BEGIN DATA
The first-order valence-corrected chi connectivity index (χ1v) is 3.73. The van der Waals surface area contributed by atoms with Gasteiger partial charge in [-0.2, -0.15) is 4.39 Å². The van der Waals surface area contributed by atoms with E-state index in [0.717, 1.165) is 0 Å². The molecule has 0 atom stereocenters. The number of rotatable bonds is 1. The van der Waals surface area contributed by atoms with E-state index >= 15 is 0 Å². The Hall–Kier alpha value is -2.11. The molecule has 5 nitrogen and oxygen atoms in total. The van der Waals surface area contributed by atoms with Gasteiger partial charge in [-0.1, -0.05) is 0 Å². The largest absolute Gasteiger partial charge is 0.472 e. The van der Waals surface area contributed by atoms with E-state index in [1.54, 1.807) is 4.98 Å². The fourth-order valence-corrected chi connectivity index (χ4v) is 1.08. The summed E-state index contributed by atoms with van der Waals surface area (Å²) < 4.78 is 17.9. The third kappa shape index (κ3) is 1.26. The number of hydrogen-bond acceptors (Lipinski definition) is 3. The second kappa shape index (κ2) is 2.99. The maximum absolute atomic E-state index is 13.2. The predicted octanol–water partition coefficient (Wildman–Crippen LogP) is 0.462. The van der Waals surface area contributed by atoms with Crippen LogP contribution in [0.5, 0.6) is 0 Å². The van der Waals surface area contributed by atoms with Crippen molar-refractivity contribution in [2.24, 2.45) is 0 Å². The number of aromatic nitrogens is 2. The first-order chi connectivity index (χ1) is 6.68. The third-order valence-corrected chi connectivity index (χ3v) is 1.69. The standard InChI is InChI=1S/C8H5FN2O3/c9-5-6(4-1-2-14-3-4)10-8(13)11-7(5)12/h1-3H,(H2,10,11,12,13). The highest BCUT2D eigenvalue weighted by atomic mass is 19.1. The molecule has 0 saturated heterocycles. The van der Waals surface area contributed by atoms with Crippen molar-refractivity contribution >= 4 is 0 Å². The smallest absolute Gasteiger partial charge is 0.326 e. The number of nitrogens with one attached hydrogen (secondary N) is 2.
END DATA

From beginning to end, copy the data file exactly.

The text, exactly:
The first-order valence-corrected chi connectivity index (χ1v) is 3.73. The van der Waals surface area contributed by atoms with Gasteiger partial charge in [-0.2, -0.15) is 4.39 Å². The van der Waals surface area contributed by atoms with E-state index in [0.717, 1.165) is 0 Å². The molecule has 0 atom stereocenters. The number of rotatable bonds is 1. The van der Waals surface area contributed by atoms with E-state index >= 15 is 0 Å². The Hall–Kier alpha value is -2.11. The molecule has 5 nitrogen and oxygen atoms in total. The van der Waals surface area contributed by atoms with Gasteiger partial charge in [-0.1, -0.05) is 0 Å². The largest absolute Gasteiger partial charge is 0.472 e. The van der Waals surface area contributed by atoms with E-state index in [1.54, 1.807) is 4.98 Å². The fourth-order valence-corrected chi connectivity index (χ4v) is 1.08. The summed E-state index contributed by atoms with van der Waals surface area (Å²) < 4.78 is 17.9. The third kappa shape index (κ3) is 1.26. The number of hydrogen-bond acceptors (Lipinski definition) is 3. The second kappa shape index (κ2) is 2.99. The maximum absolute atomic E-state index is 13.2. The predicted octanol–water partition coefficient (Wildman–Crippen LogP) is 0.462. The van der Waals surface area contributed by atoms with Crippen LogP contribution in [0.5, 0.6) is 0 Å². The van der Waals surface area contributed by atoms with Crippen molar-refractivity contribution in [2.24, 2.45) is 0 Å². The number of aromatic nitrogens is 2. The first-order chi connectivity index (χ1) is 6.68. The third-order valence-corrected chi connectivity index (χ3v) is 1.69. The standard InChI is InChI=1S/C8H5FN2O3/c9-5-6(4-1-2-14-3-4)10-8(13)11-7(5)12/h1-3H,(H2,10,11,12,13). The highest BCUT2D eigenvalue weighted by atomic mass is 19.1. The molecule has 0 saturated heterocycles. The van der Waals surface area contributed by atoms with Crippen molar-refractivity contribution >= 4 is 0 Å². The smallest absolute Gasteiger partial charge is 0.326 e. The number of nitrogens with one attached hydrogen (secondary N) is 2.